The helicopter's first task this morning was to look for a group of 11 people reported to be trapped by slips on Takaka Hill, but they found no one needing immediate help.
Overnight, Defence Force staff helped Motueka residents escape fast-rising floodwater and helped the police clear roads in Takaka.
Meanwhile, Fonterra is planning to send a barge in to pick up product from its Takaka factory.
Fonterra's upper south island operations manager Chris Win said they needed to get a route out to Nelson as soon as possible to avoid wasting milk.
The owner of Fresh Choice in Takaka said people trapped in the Golden Bay township were panic buying groceries.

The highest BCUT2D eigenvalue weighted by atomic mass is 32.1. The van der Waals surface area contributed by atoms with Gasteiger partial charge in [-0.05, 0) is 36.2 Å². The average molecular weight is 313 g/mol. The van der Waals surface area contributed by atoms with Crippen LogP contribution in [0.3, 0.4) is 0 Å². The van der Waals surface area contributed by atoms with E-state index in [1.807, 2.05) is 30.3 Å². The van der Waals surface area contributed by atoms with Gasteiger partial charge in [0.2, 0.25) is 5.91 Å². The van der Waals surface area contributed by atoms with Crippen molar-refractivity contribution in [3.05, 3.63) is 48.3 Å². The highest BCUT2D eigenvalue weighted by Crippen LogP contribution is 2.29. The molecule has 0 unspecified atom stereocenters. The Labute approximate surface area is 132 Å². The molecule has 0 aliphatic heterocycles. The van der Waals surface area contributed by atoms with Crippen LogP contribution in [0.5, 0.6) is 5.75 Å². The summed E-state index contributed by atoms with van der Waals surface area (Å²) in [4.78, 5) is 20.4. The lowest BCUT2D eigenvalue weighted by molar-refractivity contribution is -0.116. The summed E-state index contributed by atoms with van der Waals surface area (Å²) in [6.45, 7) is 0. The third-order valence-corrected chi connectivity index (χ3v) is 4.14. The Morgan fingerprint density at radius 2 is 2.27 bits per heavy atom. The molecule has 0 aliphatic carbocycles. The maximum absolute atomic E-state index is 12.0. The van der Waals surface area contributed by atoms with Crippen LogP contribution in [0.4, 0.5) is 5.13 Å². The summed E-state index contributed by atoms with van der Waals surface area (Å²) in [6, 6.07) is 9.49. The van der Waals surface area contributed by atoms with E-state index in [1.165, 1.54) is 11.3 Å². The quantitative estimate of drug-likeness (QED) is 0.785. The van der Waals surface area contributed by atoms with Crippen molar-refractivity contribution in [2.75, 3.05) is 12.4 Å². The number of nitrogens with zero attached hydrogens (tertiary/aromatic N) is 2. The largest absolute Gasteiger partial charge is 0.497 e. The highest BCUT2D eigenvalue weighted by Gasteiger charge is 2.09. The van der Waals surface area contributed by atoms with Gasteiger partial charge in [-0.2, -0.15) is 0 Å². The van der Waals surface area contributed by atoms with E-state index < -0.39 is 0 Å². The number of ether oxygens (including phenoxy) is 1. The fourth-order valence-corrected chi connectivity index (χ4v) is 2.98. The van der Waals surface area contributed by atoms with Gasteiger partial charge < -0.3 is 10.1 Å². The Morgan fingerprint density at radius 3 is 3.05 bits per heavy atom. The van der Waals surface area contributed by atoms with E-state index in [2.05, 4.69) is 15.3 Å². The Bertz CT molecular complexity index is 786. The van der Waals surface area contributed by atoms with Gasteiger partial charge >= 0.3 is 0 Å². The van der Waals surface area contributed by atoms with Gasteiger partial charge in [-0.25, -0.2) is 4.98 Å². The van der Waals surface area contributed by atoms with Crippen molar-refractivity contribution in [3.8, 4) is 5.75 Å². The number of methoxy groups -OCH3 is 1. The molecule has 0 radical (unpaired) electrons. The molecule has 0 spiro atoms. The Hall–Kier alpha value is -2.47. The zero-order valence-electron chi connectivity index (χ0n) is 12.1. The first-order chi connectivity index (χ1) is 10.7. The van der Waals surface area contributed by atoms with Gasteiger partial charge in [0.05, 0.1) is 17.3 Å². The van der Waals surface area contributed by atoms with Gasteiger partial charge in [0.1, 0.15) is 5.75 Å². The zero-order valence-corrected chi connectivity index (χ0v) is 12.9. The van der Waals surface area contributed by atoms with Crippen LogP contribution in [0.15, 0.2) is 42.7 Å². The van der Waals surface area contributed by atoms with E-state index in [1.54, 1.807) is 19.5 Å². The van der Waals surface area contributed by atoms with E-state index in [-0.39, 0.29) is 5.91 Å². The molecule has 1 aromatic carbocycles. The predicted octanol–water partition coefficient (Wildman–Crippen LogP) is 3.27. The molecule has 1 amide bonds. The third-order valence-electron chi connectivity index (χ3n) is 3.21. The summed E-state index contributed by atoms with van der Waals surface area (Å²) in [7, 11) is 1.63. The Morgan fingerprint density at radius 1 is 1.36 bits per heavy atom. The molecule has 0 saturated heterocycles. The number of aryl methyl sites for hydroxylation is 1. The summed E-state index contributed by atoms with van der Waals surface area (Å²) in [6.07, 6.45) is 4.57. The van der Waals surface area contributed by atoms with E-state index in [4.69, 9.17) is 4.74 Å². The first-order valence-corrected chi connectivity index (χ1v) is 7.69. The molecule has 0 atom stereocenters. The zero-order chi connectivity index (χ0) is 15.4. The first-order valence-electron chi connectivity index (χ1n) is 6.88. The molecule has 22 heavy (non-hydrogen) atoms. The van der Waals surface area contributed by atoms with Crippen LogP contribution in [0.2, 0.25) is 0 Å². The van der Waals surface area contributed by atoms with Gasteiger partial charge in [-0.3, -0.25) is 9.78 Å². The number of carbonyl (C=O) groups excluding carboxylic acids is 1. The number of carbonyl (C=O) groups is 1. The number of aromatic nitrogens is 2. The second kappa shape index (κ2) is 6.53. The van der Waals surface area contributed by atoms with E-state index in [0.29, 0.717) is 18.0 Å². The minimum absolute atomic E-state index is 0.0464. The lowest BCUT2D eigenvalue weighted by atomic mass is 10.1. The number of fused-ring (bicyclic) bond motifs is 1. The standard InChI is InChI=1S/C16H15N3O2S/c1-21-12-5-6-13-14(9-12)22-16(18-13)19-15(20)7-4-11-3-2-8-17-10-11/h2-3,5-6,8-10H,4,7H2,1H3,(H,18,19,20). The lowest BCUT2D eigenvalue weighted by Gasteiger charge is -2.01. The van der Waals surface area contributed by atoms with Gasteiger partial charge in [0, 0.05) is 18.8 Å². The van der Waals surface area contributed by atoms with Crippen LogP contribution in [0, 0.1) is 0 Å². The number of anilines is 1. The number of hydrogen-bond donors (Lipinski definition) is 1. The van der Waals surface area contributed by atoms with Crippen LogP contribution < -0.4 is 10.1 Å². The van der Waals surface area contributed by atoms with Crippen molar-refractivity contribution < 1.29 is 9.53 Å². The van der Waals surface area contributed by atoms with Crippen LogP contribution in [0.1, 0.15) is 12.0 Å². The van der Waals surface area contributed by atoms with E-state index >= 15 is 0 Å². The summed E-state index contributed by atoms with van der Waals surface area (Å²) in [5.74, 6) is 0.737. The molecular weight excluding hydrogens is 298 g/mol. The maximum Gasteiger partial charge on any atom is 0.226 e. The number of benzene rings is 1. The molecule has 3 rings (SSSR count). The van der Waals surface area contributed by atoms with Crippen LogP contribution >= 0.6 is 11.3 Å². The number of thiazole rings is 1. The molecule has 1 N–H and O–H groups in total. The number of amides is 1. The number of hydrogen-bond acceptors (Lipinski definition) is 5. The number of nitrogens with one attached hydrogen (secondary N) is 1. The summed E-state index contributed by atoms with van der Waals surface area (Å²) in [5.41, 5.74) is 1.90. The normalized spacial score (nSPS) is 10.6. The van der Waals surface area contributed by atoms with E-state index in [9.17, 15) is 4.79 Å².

About 6000 people are trapped in Golden Bay, due to three slips on State Highway 60.
That is the only road in or out.
Roger Tait said people were queuing outside his store well before the supermarket's opening at 8am this morning.
Mr Tait said the supermarket currently had no milk, bread, or toilet paper, and dwindling supplies of canned goods and baby products.
A staff member was working with Civil Defence to include groceries on a barge that was expected to arrive in the town tomorrow.
He said people should not panic as the supermarket would hopefully be restocked soon with the essentials.
Earlier today, dairy farmer Corrigan Sowman said 100ha of his farm flooded last night, and he could not believe how quickly the river came up.
"The river peaked at about 980 cubic metres and normal flow for that river would be about 10 cubic metres for this time of the year."
During milking last night Mr Sowman and his father watched the water gauge climb.
"My father went out around the district to check and see what was happening and it was coming up like a wall of water."